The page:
Broadening perspectives in Asia17/06/2015
A trip to Thailand offers an exciting science opportunity for one teacher and five students.
Newlands College science teacher Kirsty Farrant will chaperone five keen young scientists to the Asian Science Camp in early August.
Asian Science Camp will this year be held in Pathumthani, just north of Bangkok, and will bring together 270 students from around the world.
A group of five students from around New Zealand, selected by the Royal Society of New Zealand, will mix and mingle with Nobel Laureates and other students with a passion for science.
The students are selected for their competence in science, but also for their commitment to the discipline outside the classroom.
“Often the selected students have been involved in science in their community, such as taking part in astronomy societies, or in other award programmes and science fairs,” says Kirsty. “They also write a letter to go with their application, and their passion for science shines through.”
The Asian Science Camp programme features five Nobel Laureates and other distinguished scientists, including Professor Ada Younath, the first woman in 45 years to win the Nobel Prize in chemistry, and Professor Robert Huber, a pioneer in the field of X-ray crystallography.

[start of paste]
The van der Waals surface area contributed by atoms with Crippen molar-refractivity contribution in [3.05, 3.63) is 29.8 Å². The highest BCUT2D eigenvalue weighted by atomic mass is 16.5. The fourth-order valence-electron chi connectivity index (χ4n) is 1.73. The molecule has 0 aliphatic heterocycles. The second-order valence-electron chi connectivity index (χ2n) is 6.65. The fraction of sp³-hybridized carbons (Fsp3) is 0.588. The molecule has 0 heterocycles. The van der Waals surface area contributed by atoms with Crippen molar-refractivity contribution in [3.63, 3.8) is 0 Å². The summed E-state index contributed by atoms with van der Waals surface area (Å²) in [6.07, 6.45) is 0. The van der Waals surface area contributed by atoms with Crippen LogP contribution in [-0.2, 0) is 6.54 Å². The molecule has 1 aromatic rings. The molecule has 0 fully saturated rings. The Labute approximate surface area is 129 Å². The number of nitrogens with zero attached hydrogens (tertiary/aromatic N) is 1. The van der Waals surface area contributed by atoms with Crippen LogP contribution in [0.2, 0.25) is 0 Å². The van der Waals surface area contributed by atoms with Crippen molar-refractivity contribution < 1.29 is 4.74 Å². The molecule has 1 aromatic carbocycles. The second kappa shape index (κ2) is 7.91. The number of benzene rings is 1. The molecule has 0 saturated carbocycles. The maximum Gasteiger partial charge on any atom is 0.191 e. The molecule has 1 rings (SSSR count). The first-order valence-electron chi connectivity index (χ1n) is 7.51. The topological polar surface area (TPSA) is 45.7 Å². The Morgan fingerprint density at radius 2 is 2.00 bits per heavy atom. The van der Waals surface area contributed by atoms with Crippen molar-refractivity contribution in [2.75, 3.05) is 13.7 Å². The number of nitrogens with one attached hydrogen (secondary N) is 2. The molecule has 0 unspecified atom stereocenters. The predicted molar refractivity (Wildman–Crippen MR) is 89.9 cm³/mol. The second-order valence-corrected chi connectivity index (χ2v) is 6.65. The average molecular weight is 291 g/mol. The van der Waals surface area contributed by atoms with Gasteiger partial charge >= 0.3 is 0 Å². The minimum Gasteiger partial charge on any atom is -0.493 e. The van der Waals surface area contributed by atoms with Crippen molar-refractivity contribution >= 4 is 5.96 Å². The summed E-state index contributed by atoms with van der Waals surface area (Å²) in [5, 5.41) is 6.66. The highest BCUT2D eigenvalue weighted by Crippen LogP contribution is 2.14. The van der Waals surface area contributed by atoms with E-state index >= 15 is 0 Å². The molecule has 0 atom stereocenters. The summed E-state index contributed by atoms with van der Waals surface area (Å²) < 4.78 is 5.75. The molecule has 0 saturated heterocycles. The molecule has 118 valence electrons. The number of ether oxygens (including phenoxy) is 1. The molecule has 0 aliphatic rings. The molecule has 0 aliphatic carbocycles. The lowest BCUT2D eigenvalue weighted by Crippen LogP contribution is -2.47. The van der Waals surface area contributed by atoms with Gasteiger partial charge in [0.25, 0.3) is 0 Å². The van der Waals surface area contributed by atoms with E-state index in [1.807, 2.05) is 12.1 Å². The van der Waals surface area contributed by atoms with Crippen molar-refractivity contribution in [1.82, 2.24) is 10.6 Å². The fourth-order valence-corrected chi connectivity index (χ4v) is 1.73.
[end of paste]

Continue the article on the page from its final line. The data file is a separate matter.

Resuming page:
The week-long camp includes lectures and workshops, designed to broaden the students’ perspectives and inspire them to continue their science study.
Kirsty says she is thrilled to have the chance to accompany the students. “The camp offers a wonderful opportunity for students to meet like-minded young people from all around the world, and make connections,” she says.
“As well as organised social events, workshops, and lab visits, the students will have the chance to hear Nobel prizewinners speaking about their work.”
“I also like the idea of allowing them to see the wide range of science disciplines and opportunities out there – there’s so much happening in the world of science.”
Asian Science Camp has been held each year since 2007, and aims to inspire talented students in the field. It also promotes international friendship and fellowship for the next generation of scientists.
New Zealand Science Teacher featured Kirsty and her doctorate study in 2013. Read about that here.